A Russian court has found a group of special forces soldiers not guilty of murdering six Chechen civilians.
The troops said they had been following orders
In a highly unusual case, the soldiers admitted carrying out the killings but denied responsibility, saying they had been ordered to do so.
A pregnant woman was among those shot to death by the group of soldiers at a checkpoint in Chechnya in 2002.
Human rights groups, who had hoped for a guilty verdict, say the outcome is a bitter blow.
Finding the men guilty, they say, would have sent a clear message that Russia would deal severely with human rights abuses by the military.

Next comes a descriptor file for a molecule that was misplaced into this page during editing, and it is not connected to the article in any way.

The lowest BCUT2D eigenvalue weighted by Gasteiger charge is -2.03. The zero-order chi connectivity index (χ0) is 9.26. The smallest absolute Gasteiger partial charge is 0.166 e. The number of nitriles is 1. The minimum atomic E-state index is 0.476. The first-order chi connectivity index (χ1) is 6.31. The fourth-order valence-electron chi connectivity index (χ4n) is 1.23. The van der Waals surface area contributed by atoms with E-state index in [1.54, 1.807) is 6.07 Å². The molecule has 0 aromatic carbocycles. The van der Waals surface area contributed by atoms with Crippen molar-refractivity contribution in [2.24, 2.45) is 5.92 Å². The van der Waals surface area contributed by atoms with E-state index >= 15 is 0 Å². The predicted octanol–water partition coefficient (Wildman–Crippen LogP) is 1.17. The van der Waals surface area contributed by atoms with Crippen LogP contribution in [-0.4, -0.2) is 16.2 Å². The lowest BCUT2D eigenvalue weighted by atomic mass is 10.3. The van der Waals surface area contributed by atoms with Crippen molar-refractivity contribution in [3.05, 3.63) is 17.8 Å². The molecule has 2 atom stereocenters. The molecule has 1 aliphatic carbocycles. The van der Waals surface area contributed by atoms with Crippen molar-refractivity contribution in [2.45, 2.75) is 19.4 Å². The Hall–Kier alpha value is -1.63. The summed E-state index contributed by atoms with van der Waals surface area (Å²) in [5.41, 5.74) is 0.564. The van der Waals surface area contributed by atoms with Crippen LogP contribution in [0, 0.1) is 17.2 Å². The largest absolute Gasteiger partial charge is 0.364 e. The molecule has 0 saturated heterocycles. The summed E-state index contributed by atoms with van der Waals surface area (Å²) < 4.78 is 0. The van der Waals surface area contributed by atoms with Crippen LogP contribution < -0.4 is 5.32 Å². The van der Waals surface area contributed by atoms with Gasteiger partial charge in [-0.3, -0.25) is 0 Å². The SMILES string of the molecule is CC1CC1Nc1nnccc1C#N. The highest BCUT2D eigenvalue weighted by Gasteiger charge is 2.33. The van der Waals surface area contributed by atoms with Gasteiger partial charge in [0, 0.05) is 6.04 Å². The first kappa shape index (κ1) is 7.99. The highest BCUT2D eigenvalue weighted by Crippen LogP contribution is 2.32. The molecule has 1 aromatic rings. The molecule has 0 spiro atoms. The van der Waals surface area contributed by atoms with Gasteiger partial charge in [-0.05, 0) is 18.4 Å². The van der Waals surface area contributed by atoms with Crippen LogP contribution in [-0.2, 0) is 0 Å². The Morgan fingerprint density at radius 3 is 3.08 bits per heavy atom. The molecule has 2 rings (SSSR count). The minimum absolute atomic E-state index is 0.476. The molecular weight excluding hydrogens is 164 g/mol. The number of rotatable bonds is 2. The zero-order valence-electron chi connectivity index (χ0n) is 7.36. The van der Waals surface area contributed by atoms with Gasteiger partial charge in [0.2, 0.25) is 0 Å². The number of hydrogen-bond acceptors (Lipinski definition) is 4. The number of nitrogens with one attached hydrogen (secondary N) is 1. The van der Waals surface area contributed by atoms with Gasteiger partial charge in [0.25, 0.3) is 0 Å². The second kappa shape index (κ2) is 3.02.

The BBC's Damian Grammaticas in Moscow says that nevertheless it is very rare for Russian troops to face trial for their actions in Chechnya.
The jury at the North Caucasus District military court heard that Capt Eduard Ulman and other soldiers from a Russian elite military unit fired on a van which failed to stop at a checkpoint.
One of six civilians in the vehicle, a schoolteacher, was killed instantly and two others were wounded in the initial shooting in the mountainous Chechen region of Shatoi.
The soldiers said they made radio contact with headquarters to report their blunder and were told to shoot the survivors to cover up the incident.
They then gunned down the civilians, loaded the bodies back into the vehicle and set it alight.
A lawyer for the families of those killed says that they plan to appeal against the verdict.